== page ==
On Nov. 10, the USDA released the much-anticipated supply/demand report. The report forecast corn production at 12.9 billion bushels, down 1 percent from last month but 7 percent higher than 2008. Based on conditions as of Nov. 1, yields are expected to average 162.9 bushels per acre, down 1.3 bushels from October, but 9.0 bushels above last year.
Despite the drop in yield from October, this yield will be the highest on record if realized. Total production will be second highest on record, only behind 2007. Within the Corn
Belt, forecasted yields in Minnesota and Wisconsin increased, while Illinois, Iowa and Michigan yields decreased.
Since 1981, there have been eight previous years of corn production increases from the September to October reports. In all of those previous years, the USDA also increased production into the November report. This year will be the exception as the USDA lowered production from last month. This will still be the second largest crop in history, but the highest yield. In seven of those eight previous years, the USDA has also increased the final production figure from the November report into the final report in January.
The USDA left the old crop feed and ethanol estimates unchanged this month. The only demand revision was a 50 million bushel reduction in exports to 2.100 billion bushels. This partially offset the 97 million bushel reduction in the crop size, allowing 2009/10 ending stocks to slide 47 million bushels from last month to 1.625 billion. This still represents a nearly unchanged stocks situation from last year, but a slightly tighter stocks/usage ratio of 12.5 percent versus 13.9 percent in 2008/09.
The ending stocks revision was marginally more than the average trade estimate looking for stocks at 1.650 billion bushels.
The USDA forecast soybean production at a record high 3.32 billion bushels, up 2 percent from the October forecast and up 12 percent from last year. Based on November 1 conditions, yields are expected to average 43.3 bushels per acre, up 0.9 bushel from last month and up 3.6 bushels from 2008. If realized, this will be the highest U.S. yield on record.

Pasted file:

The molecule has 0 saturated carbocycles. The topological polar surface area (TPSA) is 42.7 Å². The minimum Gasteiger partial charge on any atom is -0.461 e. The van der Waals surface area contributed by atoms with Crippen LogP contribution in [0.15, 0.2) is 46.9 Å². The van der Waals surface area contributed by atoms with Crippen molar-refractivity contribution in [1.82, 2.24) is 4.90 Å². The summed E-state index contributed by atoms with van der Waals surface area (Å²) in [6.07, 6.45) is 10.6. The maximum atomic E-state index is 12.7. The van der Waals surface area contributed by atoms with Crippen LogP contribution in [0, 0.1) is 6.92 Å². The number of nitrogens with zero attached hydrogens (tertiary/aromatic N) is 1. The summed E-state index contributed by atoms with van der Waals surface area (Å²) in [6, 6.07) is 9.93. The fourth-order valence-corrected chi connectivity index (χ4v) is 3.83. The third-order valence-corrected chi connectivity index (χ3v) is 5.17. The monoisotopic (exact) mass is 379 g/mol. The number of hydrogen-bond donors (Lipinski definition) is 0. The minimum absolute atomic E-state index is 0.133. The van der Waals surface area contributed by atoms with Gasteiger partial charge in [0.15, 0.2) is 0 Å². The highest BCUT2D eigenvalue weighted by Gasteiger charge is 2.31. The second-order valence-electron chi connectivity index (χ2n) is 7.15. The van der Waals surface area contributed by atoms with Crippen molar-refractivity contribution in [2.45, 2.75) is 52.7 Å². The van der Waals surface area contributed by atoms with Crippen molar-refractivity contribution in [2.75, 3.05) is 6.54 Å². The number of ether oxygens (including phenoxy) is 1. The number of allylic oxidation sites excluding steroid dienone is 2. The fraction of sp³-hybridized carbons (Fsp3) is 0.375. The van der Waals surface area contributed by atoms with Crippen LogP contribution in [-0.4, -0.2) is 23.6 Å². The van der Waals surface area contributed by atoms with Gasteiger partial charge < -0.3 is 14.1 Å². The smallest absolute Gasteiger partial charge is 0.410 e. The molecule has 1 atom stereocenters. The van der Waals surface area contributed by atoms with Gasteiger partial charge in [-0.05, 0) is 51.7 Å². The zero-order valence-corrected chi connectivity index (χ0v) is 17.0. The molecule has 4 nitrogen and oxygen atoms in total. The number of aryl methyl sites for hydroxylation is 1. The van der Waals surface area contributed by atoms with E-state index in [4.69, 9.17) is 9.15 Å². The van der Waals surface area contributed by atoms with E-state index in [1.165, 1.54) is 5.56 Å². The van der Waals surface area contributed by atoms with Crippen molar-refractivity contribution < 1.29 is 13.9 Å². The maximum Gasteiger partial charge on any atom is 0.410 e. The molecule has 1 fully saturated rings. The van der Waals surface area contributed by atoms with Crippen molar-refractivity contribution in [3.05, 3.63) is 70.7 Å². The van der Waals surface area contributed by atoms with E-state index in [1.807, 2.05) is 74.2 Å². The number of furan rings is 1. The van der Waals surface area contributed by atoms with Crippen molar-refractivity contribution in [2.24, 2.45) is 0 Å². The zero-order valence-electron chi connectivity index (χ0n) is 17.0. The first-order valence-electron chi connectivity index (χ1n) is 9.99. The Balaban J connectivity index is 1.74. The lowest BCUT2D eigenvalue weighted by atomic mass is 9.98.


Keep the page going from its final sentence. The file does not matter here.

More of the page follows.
Compared with last month, yields are forecast higher or unchanged in all states except Arkansas, Georgia, Iowa, Mississippi and Texas. Increases of three bushels are expected in Delaware, Indiana, Kansas and Maryland. The largest decrease in yield from the October forecast is expected in Mississippi, where excessive rain during October hindered yield expectations.
If realized, the forecasted yield in Alabama, Kansas, Kentucky, Nebraska, Ohio, and Pennsylvania will be a record high and the forecasted yield in Georgia, Maryland and North Carolina will tie the previous record high.
Area for harvest in the U.S. is forecast at 76.6 million acres, unchanged from last month but up 3 percent from 2008.
For soybeans, since 1985, the USDA had increased the production estimate six times and all six years, the USDA increased production into the November production figure. This held true for 2009 as well. The USDA forecast a record large soybean crop and the highest yielding crop in history. The USDA also forecast a record Brazil soybean crop at 63 million metric tons.
The demand side, the USDA raised crush by 5 million bushels to 1.695 billion, raised exports by 25 million to 1.325 billion, raised residual usage by 2 million and lowered imports by 2 million. The net demand revision was a 26 million bushel increase from last month, partially offsetting the 69 million bushel increase in production, for a net increase in 2009/10 ending stocks of 40 million bushels to 270 million. This was also modestly higher than market expectations of 235 million.
The USDA resurveyed spring wheat producers after the September small grains report as the late harvest did not allow for an accurate survey of final production figures. USDA lowered the “other spring” wheat crop to 584 million bushels from 587 million bushels previously. The USDA revised the U.S. wheat crop to 2.216 billion bushels from 2.22 bb last month, but lowered exports by 25 mb, resulting in an ending stocks figure of 885 mb, the highest stocks in 10 years and the highest usage ratio, 42 percent, since 1987/88.
Corn closed the week $.23 1/2 higher. As producers focused on finishing the soybean harvest, corn values were able to rebound.
With so little corn harvested, the trade has to believe that if farmers can harvest this crop, significant harvest pressure will eventually hit the market. Technically, corn has hit a 62 percent retracement level on harvest delays, which mandates producers increase their marketing efforts.
Soybeans closed the week $.36 higher. As harvest has progressed, producers continue to report excellent yields. Strong demand has underpinned prices and producers are considering selling soybeans and re-owning with futures or options as there is little to no carry in the market to encourage producers to store soybeans.
The USDA reported U.S. soybean harvest jumped to 75 percent complete versus 51 percent last week, 91 percent last year and 92 percent average.
The weekly export sales report showed net sales of 1.27 MT were up noticeably from the previous week and up 82 percent from the prior four-week average. Increases were reported for China (961,200 MT, including 168,600 MT switched from unknown destinations and decreases of 147,600 MT), Japan (126,700 MT, including 54,000 MT switched from unknown destinations), Mexico (85,700 MT) and Canada (84,400 MT).
Brian Hoops is president and senior market analyst of Midwest Market Solutions Inc. Midwest Market Solutions is a full-service commodity brokerage and marketing advisory service, clearing through R.J. O’Brien.
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